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Microsoft backs non-certified Vista apps

Many will work with Vista, but iTunes won't

Although some widely used applications from top software vendors haven't been certified for use with Windows Vista, they may nonetheless work with Microsoft’s new OS.

Major applications from Symantec, Adobe, Apple and IBM aren't included on an official Microsoft list of applications that qualify for a ‘Certified for Windows Vista’ or ‘Works with Windows Vista’ logo. However, chances are they could currently be involved in the testing process to achieve those logos, Microsoft and its partners said.

That's the case with Symantec's security products, according to a company spokesman. Though Symantec's software is not listed on the site as having achieved either of those designations, company spokesman Mike Bradshaw said that Symantec's Norton 360, Norton Antivirus and Norton Internet Security are already compatible with Vista.

"It's just a matter of paperwork," he said. The products are going through a lengthy certification process, and should be eligible for the label soon.

Adobe's Acrobat Reader 8.0 also runs on Vista, even though it’s not listed on Microsoft's site as one of those applications certified for or working with Vista, according to Adobe spokesman Matt Rozen.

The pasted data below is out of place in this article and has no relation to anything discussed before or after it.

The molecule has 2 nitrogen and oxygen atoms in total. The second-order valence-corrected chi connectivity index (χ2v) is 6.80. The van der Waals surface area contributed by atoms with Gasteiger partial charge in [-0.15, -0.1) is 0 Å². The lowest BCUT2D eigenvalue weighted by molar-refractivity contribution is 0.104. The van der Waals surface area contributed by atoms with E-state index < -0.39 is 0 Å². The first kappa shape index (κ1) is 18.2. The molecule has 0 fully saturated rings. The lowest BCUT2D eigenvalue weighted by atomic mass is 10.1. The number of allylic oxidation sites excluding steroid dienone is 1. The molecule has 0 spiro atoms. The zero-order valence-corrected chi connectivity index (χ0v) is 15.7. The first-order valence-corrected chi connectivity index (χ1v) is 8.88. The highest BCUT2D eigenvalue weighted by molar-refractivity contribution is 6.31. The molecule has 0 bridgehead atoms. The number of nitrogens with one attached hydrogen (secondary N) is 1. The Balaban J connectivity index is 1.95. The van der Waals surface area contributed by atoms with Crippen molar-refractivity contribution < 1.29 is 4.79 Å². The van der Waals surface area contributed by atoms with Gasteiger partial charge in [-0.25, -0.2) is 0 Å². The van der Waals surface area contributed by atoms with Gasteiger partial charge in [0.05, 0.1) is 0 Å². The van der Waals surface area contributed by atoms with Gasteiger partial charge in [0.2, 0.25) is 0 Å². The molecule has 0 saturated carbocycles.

Tom Caputo, group product manager on the Windows Vista partner team, said the list of vendors which have applications that have achieved either the ‘Certified for’ or ‘Works with’ Windows Vista designations is by no means the entire list of applications that actually work on Vista now. There are about 800 applications on that list, but "tens of thousands of applications" already can run on Vista, he said.

"The goal of the logo programs is to give ISVs (independent software vendors) the opportunity to indicate to their compatibility status to the market using those two logos," he said.

That said, there are still applications from top vendors that aren't available in a full compatible version for Vista, such as iTunes from Apple and Lotus Notes from IBM, among others. And according to some, this lack of compatibility is making it difficult to use Vista as their full-time OS.

Microsoft blogger Chris Pirillo, founder of the Lockergnome technology portal, described lack of compatibility with applications and hardware devices in a humorous blog entry "Windows Vista: Why I'm Breaking Up With You”.

The entry describes how Pirillo will "upgrade" from Vista to XP because he couldn't get some devices and applications he needs on a daily basis - such as the software for his HP Laserjet 3052 scanner or IPFax software - to work on the new Windows client OS.

"I gave Vista a real chance," he wrote. "I just can't use it as my primary OS anymore. ... I'm still more than willing to help Microsoft improve Windows and get the message out to users, but I simply can't sacrifice my own time and productivity without benefits in clear sight. I'm begging Microsoft and all of my hardware and software vendors to make Windows better for me."


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